An Open Letter To Lady Gaga, From A Fan And Fellow Feminist

Cross-posted at This Is Hysteria!

Dear Lady Gaga,

I love what you do. The populist spirit with which you insist that pop culture is art. Your devotion to performance. The sense of community that you’re building with your fans. That you’re not afraid to make out with butch women in your music videos, or be photographed in drag. I love that you’ve taken up the phrase “born this way,” not only as the title of your next single and album, but almost as a slogan. In light of the constructedness of your image, it’s very post-modern, and speaks strongly to self-determination – you become the person you want to be, and no one else can tell you who you are. And I relate to you – your upbringing, your feminism, your desire to create and to be heard. In other words, I’m a huge fan.

But I need to tell you something, not as a fan, but as a fellow feminist. Specifically, as a fellow white feminist.

It’s about “Born This Way.” You released the lyrics a little while ago. A lot of people found them inspiring and life-affirming, as they were intended to be. A bunch of people thought they were trite – but honestly I don’t think that will matter once the lyrics are set to music. And some people found them offensive. Normally, you don’t respond to criticism, and often that’s a good thing. But you need to listen to those people.

Those would be the people you refer to in your song as “Cholas” and “Orient made”. Terms that are both racist.

You didn’t mean to be racist. But that doesn’t matter. The words you used hurt people. The hurt remains, whether you intended it or not.

Maybe you know people who refer to themselves as “Cholas”. And that’s fine for them. It’s called “reappropriating the pejorative” – the same thing as what you do with the word “bitch”. But you can’t reappropriate if you’re not part of the group that the pejorative is applied to. So you can call yourself a “bitch” or “guidette” as much as you like – but use the word “Chola”? Not so much. Or maybe you know women who refer to themselves as “Cholas” not because they’re trying to make anything positive out of it, but just because they’re buying into negative stereotypes. Doesn’t change anything. My partner’s father is Chinese-Canadian and tells Chinese jokes all the time, which I am not going to repeat anywhere. Because that would be racist. The jokes don’t stop being racist just because I heard them from someone who is Chinese.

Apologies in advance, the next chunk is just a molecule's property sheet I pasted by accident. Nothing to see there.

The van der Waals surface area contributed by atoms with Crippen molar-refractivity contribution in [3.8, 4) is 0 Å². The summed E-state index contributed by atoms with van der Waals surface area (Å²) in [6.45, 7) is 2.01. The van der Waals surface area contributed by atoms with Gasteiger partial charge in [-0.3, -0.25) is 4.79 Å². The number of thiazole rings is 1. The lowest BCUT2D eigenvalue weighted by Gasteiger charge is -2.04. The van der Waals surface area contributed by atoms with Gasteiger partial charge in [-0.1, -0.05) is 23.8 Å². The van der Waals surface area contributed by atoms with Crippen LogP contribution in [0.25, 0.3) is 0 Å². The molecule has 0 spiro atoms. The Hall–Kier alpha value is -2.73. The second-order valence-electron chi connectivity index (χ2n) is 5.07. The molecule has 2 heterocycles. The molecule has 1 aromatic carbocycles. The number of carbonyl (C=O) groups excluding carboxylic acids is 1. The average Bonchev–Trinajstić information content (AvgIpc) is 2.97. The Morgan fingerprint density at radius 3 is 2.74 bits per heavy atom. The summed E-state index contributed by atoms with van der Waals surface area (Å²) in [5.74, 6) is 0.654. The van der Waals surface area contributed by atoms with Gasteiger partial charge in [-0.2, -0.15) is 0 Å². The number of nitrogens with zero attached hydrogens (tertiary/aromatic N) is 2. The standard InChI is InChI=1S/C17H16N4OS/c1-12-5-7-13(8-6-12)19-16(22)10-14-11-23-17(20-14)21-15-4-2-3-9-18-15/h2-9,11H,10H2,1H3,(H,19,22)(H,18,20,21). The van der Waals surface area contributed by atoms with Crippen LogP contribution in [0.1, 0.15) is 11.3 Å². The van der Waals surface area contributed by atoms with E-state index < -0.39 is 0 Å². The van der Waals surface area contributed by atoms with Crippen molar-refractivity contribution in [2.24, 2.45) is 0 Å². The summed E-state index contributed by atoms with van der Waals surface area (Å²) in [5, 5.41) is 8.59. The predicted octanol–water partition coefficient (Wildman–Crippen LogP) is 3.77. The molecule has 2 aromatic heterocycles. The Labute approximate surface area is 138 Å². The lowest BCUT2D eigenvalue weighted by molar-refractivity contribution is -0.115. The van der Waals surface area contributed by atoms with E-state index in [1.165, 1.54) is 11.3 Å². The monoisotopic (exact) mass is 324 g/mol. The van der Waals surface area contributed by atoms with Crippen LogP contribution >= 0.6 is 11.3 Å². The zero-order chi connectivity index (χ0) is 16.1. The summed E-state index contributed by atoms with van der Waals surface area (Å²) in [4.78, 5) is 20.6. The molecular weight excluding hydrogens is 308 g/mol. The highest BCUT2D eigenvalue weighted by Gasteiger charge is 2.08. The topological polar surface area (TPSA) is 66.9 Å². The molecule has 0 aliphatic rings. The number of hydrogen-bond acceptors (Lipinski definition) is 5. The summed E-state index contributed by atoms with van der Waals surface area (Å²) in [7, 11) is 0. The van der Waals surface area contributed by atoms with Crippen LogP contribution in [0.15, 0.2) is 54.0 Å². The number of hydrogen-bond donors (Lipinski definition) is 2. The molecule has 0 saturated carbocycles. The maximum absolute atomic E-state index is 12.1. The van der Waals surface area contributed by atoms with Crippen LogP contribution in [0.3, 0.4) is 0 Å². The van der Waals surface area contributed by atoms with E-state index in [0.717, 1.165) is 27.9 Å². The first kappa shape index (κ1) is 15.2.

Maybe you didn’t realize that “Orient” is considered offensive. A lot of people don’t. But that doesn’t make the word less exoticizing, or less associated with imperialism and stereotypes. And, as someone trying to write about race, it was your job to find out what is and isn’t considered offensive.

There will be a lot of Hispanic and Asian people who will say that they aren’t offended by the words you used. Okay. That doesn’t erase the hurt of other people. That doesn’t change the fact that the words that you chose convey negative stereotypes.

There will be people who say that you shouldn’t be criticized because you created a song that is supposed to be positive and life affirming. But if you want to create something positive, you need to listen to such criticism. If you’re using language that is hurtful and offensive, then you have not achieved your objective.

There will be people who say that this doesn’t matter. But it does. This is the type of thing that white feminists are known for: being oblivious to racial issues. Thinking so highly of their own (trite) opinions that they do not take the time to listen and understand before speaking and acting. And then getting defensive and denying that they did anything wrong. As one white feminist to another I need to tell you that we need to stop doing this. Otherwise, we’re just hypocrites, and we will never get anywhere. You’ve made the first two mistakes. Please, please don’t make the third.

Here’s what to do instead: Acknowledge the criticism. Apologize. Listen to what groups like Chicanos Unidos Arizona and MEChA have to say. If there’s time, change the lyrics to “Born This Way”. Learn. And do better.

You’re new to this feminism thing. You’re going to make mistakes. The important thing is how you react to those mistakes.

So many young people look up to you. You’ve set a good example for them  before, by advocating for the repeal of Don’t Ask, Don’t Tell. I hope you set a good example again by addressing dealing with the criticism of “Born This Way”.

Marissa (A Little Monster)

Join the Conversation

  • nazza

    You’re exactly right. We can justify our inconsistencies from now until forever, but until we really look within ourselves, we are not practicing what we say we do.

  • Lauren